This practical, hands-on course will help you to start thinking like a scientist, by using numbers to describe and understand the natural world.
It might be the size of the Greenland ice sheet, the number of molecules in a raindrop, or the latest set of mind-boggling numbers about climate change presented in the media.
No longer will you be put off by averages or percentages, and you’ll even learn to love negative numbers. You will understand and manage numbers like a scientist. The course will introduce all the main skills you’ll need to understand and communicate scientific numbers, relate them to the real world, and share your discoveries with other learners.
You may also be interested in joining Basic Science: Understanding Experiments.
All Open University science courses presented on FutureLearn are produced with the kind support of Dangoor Education.
The course is divided into 4 weeks:
- Why science needs numbers including writing and presenting very large and very small numbers for science
- Using numbers for science including calculating areas, volumes and density
- Important concepts in numbers for science including rounding, fractions, percentages and negative numbers
- Communicating numbers for science including averages, drawing and interpreting graphs, correlation, causation and coincidence
What will you achieve?
By the end of the course, you‘ll be able to...
- Calculate and use a scientific calculator
- Calculate volumes, areas and density
- Apply numbers to understand how simple models help understand scientific problems, such as ice melting and climate change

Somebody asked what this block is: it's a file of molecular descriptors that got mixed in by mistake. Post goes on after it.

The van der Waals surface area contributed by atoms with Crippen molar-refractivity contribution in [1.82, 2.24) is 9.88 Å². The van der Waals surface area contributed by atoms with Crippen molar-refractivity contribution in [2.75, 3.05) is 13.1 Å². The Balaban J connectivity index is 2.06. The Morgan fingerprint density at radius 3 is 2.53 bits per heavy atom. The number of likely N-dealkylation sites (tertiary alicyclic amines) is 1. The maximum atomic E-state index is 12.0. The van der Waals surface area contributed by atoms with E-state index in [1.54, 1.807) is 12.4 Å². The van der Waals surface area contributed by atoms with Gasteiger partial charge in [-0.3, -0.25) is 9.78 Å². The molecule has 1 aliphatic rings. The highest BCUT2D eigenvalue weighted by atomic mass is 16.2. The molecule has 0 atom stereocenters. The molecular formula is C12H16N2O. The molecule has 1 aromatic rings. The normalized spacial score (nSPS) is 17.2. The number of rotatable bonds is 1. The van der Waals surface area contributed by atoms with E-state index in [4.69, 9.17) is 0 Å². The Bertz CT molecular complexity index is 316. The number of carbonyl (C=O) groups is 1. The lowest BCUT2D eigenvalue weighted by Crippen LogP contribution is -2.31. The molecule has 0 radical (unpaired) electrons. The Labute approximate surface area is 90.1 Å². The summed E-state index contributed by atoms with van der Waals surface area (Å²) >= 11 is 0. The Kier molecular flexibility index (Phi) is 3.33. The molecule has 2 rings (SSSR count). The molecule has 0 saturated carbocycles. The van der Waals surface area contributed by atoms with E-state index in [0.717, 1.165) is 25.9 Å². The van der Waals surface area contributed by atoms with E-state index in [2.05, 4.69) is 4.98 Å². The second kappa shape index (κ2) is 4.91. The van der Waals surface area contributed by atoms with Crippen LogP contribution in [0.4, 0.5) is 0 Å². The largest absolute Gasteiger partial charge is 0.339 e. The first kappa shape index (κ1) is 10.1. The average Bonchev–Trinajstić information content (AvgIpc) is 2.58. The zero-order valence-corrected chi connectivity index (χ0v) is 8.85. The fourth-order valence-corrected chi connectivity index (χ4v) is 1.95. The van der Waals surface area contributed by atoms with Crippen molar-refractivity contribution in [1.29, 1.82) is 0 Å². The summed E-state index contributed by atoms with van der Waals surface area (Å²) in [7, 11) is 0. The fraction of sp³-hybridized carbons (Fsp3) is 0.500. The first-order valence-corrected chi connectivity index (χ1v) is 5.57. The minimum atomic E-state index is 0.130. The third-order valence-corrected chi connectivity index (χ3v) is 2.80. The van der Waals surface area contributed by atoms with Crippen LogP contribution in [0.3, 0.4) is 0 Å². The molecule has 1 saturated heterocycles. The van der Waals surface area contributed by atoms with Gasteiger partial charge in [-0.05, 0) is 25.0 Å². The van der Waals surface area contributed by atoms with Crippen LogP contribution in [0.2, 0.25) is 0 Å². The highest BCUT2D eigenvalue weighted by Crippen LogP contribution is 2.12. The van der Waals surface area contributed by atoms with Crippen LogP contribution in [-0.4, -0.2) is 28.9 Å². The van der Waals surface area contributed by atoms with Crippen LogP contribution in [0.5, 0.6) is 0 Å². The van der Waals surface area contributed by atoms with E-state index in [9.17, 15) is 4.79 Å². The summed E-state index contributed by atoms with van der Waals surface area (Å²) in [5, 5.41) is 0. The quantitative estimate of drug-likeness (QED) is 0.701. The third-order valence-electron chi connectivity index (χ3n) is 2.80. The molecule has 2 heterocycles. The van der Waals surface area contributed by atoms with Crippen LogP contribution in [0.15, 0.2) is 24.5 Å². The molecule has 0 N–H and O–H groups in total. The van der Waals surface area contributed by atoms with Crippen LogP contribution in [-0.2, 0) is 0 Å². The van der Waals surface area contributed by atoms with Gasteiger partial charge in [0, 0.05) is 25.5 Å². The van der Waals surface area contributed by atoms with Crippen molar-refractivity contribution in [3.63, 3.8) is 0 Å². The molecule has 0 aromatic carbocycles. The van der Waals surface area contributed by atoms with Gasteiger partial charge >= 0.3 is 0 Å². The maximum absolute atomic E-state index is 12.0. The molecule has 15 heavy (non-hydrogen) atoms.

- Demonstrate and use numbers to test scientific hypotheses
- Apply SI units to length, time, mass temperature used for science
- Interpret numbers written in scientific notation to understand the natural world
- Develop skills to round numbers written in scientific notation
- Calculate and use fractions, percentages and averages for science
- Evaluate positive and negative numbers
- Apply, create and evaluate graphs to understand issues in science
Who is the course for?
This course is intended for anyone with an interest in numbers and making scientific observations. It does not require mathematical skills or any previous experience of studying the subject.
There are no special requirements for this course but you may like to find a simple calculator in a drawer or on your mobile phone to help you with some of the maths calculations.
Who developed the course?
The Open University (OU) is the largest academic institution in the UK and a world leader in flexible distance learning, with a mission to be open to people, places, methods and ideas.
- LocationMilton Keynes, UK
- World rankingTop 510Source: Times Higher Education World University Rankings 2020
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